Relationships and Sex I used an app to get my sperm tested, and I'm so glad I did

The YO Home Sperm Test Kit is a modern answer to an age-old question: exactly how strong is your sperm?

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The male fertility test is a timeless pop culture gag. It's been immortalized in countless dudebro comedies, from Ted 2 to Daddy's Home. But an unfortunate consequence of this goofy pop culture trope is that many men don't take their fertility very seriously, even though about one in 20 men struggle with a fertility issue.

There's a laundry list of potential causes for male infertility, from spinal cord injuries to prostate issues. But often, these issues go undiagnosed.

"Up to 50 percent of couples who walk into a fertility clinic are experiencing male-factor infertility," says Dr. Kenan Omurtag, a reproductive specialist at Washington University in St. Louis. "Male fertility needs to enter the spotlight."

It's often tough to talk about infertility, let alone get your sperm tested: frankly, it's pretty hard to not feel awkward when you're masturbating into a cup. But the YO Home Sperm Test Kit ($60), which employs Dr. Omurtag as a consultant, is trying to make things easier by bringing the fertility screening process directly to your doorstep. With a smartphone app, a plastic cartridge, and a microscope slide, you can check your sperm count from the comfort of your bedroom (instead of, say, in a disconcerting beige chamber in the back of a clinic.)

Omurtag tells me that while it's not a perfect replacement for an in-person clinical evaluation, it's a solid way to screen yourself on your own time — even if you're not planning on having a kid anytime soon. "At-home sperm tests help men screen for any fertility problems sooner rather than later, which is key for successful treatment," he says.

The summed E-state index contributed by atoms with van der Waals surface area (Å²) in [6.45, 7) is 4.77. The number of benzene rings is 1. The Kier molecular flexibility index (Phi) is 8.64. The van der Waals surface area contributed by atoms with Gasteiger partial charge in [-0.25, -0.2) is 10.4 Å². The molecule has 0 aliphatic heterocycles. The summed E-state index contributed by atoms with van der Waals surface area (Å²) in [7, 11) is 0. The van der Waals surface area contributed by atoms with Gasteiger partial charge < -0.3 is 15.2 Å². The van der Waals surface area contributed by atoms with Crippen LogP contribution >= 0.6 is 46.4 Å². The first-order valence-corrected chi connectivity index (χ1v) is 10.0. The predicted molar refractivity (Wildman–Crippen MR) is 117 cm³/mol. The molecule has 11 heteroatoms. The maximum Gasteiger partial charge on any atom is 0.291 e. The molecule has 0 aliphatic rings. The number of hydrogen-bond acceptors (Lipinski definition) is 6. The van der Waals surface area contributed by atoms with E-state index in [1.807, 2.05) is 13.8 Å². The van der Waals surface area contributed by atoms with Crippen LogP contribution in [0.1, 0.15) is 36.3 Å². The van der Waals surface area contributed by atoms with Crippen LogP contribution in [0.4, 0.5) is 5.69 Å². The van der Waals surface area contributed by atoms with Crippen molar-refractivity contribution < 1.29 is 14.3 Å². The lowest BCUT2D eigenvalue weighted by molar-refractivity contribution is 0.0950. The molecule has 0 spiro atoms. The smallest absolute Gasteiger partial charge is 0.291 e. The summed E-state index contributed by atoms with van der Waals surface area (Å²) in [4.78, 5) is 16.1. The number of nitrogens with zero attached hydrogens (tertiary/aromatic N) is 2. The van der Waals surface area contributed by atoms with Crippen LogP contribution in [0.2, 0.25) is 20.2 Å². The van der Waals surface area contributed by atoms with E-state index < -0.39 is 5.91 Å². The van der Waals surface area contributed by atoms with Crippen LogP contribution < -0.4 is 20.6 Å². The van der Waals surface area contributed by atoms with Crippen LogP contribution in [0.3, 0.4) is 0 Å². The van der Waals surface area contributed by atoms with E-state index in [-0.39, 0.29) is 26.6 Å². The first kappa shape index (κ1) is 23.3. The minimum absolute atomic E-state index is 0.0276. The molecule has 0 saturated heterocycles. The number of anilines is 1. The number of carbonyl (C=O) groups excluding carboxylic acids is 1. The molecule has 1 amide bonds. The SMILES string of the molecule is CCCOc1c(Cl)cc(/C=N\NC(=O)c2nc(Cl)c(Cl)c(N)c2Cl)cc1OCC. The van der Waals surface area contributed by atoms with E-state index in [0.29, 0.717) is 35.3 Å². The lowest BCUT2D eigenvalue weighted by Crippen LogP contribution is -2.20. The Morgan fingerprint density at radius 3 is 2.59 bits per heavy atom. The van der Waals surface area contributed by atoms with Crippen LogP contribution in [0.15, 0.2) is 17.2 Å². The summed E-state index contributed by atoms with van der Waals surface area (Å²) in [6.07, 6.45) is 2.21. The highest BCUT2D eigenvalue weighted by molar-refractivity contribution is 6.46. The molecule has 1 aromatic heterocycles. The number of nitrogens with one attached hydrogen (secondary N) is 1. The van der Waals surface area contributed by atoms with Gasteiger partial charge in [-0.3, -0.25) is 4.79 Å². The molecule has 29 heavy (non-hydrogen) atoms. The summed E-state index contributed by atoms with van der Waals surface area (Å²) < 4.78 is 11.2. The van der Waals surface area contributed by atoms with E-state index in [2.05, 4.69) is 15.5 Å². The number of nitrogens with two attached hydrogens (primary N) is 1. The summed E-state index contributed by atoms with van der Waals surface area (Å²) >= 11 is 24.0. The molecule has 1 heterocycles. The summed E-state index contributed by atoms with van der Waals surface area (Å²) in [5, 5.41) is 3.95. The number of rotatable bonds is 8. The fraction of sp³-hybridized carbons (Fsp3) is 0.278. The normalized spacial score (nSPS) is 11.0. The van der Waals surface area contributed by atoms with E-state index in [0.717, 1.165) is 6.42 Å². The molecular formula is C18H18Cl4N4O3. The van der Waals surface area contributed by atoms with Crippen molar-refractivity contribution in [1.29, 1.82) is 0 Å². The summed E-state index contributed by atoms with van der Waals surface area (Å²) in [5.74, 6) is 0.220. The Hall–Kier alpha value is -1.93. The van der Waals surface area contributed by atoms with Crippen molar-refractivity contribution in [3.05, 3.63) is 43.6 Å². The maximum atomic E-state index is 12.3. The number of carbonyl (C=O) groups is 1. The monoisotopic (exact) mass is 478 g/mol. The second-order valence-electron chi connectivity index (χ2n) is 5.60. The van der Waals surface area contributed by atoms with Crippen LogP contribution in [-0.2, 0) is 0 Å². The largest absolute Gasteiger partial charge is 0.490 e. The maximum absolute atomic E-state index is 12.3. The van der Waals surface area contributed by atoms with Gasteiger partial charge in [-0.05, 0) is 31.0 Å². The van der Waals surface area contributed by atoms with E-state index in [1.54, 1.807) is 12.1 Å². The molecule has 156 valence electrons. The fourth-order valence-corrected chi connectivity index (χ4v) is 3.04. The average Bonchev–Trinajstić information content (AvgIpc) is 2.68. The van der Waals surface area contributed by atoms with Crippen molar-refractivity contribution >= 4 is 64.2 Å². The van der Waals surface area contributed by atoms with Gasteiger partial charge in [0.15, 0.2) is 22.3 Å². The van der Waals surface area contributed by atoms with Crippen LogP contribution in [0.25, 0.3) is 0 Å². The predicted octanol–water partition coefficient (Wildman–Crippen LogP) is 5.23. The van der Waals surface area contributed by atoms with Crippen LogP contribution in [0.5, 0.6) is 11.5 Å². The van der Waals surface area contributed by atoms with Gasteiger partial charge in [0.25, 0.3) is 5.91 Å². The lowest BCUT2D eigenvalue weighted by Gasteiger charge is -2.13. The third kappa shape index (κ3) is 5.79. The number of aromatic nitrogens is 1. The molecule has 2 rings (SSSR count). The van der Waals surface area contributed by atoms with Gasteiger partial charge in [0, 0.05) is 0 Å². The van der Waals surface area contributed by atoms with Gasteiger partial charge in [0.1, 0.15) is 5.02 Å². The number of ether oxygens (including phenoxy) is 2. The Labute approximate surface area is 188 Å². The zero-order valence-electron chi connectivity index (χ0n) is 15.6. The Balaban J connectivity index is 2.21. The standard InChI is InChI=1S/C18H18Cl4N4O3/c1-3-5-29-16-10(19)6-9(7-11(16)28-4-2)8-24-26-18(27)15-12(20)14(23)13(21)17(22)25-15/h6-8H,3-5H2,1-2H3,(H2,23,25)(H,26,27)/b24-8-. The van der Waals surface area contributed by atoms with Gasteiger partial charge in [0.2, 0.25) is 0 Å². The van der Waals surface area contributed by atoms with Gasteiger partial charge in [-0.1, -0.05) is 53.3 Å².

The company was kind enough to mail Men's Health a trial kit, so I decided to try it, because every man should know what's going on in their balls.

The nitty gritty of the app is about what you'd expect. Once you download the YO app, you'll be presented with a short list of instructions. First, you "produce" some semen into the aforementioned Dixie Cup. Then you mix in a tube of "liquifaction powder," which breaks down the sample into a pinkish, watery substance. After about 10 minutes, with the help of a tiny, packed-in turkey baster you transfer your newly disintegrated seed into a clear plastic microscope slide and plop it into a scanner that attaches neatly on top of your phone. Your phone's camera scans the slide to evaluate the density of your swimmers, and after a few more moments, the YO app will give you a reading of your sperm count — whether it's "normal" or "abnormal."

I realize this is going to sound weird, but the thing I enjoyed most about the process was the chance to see my sperm up close. While your phone is scanning the slide, you get a live, microscopic feed of exactly what's going on in that glop of ejaculate you've always taken for granted. It was genuinely fascinating. Like, I should know my sperm better than anyone else, right? It was cool to finally say hi to my guys.

It's a remarkably efficient process, and YO does a good job keeping things light. While you wait for the sperm to mesh with the chemicals, for instance, you can play a quick game of "semen trivia," a multiple choice quiz that assesses your knowledge of spunk knowledge. A doctor's office would never treat a fertility test with the same sense of levity, and I feel like YO understands exactly how awkward the experience was.

The first time I tried the kit, I got an error for an "unreadable" sample. But the second time, I was told that I had a normal (or moderate) count. Honestly, it was a bit of a relief. Without going into too much detail, I've had a weird left testicle for my entire life (it was undescended at birth, so it's a few degrees smaller than your standard ball size). While it's not something I panic about, as I enter adulthood and think about the future, my lopsided scrotum's fertility prospects have occasionally given me pause. It was nice to know that everything was fine down there.

The YO software breathlessly informed me that six million swimmers per milliliter is the "cut off" for the normal fertility range, and factors like smoking, obesity, and other medical traumas could deplete it in the future. I'll definitely keep that in mind for the future, but if you're like me, and you think a $60 home test might give you some peace of mind about your swimmers, I'd highly recommend using it.

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